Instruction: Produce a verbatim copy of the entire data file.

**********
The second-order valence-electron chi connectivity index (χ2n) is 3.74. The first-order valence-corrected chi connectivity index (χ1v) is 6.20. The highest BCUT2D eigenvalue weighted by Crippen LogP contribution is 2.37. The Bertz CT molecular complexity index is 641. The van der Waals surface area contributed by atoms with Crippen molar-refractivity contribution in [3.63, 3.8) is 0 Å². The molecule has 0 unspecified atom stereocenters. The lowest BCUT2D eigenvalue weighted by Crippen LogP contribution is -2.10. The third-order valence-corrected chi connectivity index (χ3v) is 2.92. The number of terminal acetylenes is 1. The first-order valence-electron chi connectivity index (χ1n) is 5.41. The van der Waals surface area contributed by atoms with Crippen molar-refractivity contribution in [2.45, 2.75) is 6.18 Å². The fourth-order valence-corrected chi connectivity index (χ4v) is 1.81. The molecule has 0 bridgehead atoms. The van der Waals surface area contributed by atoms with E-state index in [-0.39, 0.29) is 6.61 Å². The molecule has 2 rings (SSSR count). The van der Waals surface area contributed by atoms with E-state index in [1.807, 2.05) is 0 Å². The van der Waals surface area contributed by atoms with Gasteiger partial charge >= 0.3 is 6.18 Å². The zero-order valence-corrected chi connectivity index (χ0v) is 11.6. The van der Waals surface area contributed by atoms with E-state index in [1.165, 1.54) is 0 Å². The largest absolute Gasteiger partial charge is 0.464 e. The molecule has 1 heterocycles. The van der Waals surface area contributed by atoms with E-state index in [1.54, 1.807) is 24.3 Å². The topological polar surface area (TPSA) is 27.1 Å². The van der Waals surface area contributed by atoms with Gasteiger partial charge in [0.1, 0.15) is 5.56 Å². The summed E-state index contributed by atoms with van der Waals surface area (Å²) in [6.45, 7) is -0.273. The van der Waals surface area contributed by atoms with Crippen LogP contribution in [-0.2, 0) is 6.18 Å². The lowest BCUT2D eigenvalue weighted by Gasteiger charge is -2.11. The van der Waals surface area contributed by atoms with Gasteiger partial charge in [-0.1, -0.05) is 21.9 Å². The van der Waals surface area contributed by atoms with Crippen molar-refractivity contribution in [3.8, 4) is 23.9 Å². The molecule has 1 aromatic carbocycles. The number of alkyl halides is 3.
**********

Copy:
The second-order valence-electron chi connectivity index (χ2n) is 3.74. The first-order valence-corrected chi connectivity index (χ1v) is 6.20. The highest BCUT2D eigenvalue weighted by Crippen LogP contribution is 2.37. The Bertz CT molecular complexity index is 641. The van der Waals surface area contributed by atoms with Crippen molar-refractivity contribution in [3.63, 3.8) is 0 Å². The molecule has 0 unspecified atom stereocenters. The lowest BCUT2D eigenvalue weighted by Crippen LogP contribution is -2.10. The third-order valence-corrected chi connectivity index (χ3v) is 2.92. The number of terminal acetylenes is 1. The first-order valence-electron chi connectivity index (χ1n) is 5.41. The van der Waals surface area contributed by atoms with Crippen molar-refractivity contribution in [2.45, 2.75) is 6.18 Å². The fourth-order valence-corrected chi connectivity index (χ4v) is 1.81. The molecule has 0 bridgehead atoms. The van der Waals surface area contributed by atoms with E-state index in [-0.39, 0.29) is 6.61 Å². The molecule has 2 rings (SSSR count). The van der Waals surface area contributed by atoms with E-state index in [1.807, 2.05) is 0 Å². The van der Waals surface area contributed by atoms with Gasteiger partial charge >= 0.3 is 6.18 Å². The zero-order valence-corrected chi connectivity index (χ0v) is 11.6. The van der Waals surface area contributed by atoms with E-state index in [1.165, 1.54) is 0 Å². The largest absolute Gasteiger partial charge is 0.464 e. The molecule has 1 heterocycles. The van der Waals surface area contributed by atoms with E-state index in [1.54, 1.807) is 24.3 Å². The topological polar surface area (TPSA) is 27.1 Å². The van der Waals surface area contributed by atoms with Gasteiger partial charge in [0.1, 0.15) is 5.56 Å². The summed E-state index contributed by atoms with van der Waals surface area (Å²) in [6.45, 7) is -0.273. The van der Waals surface area contributed by atoms with Crippen LogP contribution in [-0.2, 0) is 6.18 Å². The lowest BCUT2D eigenvalue weighted by Gasteiger charge is -2.11. The van der Waals surface area contributed by atoms with Gasteiger partial charge in [-0.1, -0.05) is 21.9 Å². The van der Waals surface area contributed by atoms with Crippen molar-refractivity contribution in [3.8, 4) is 23.9 Å². The molecule has 1 aromatic carbocycles. The number of alkyl halides is 3.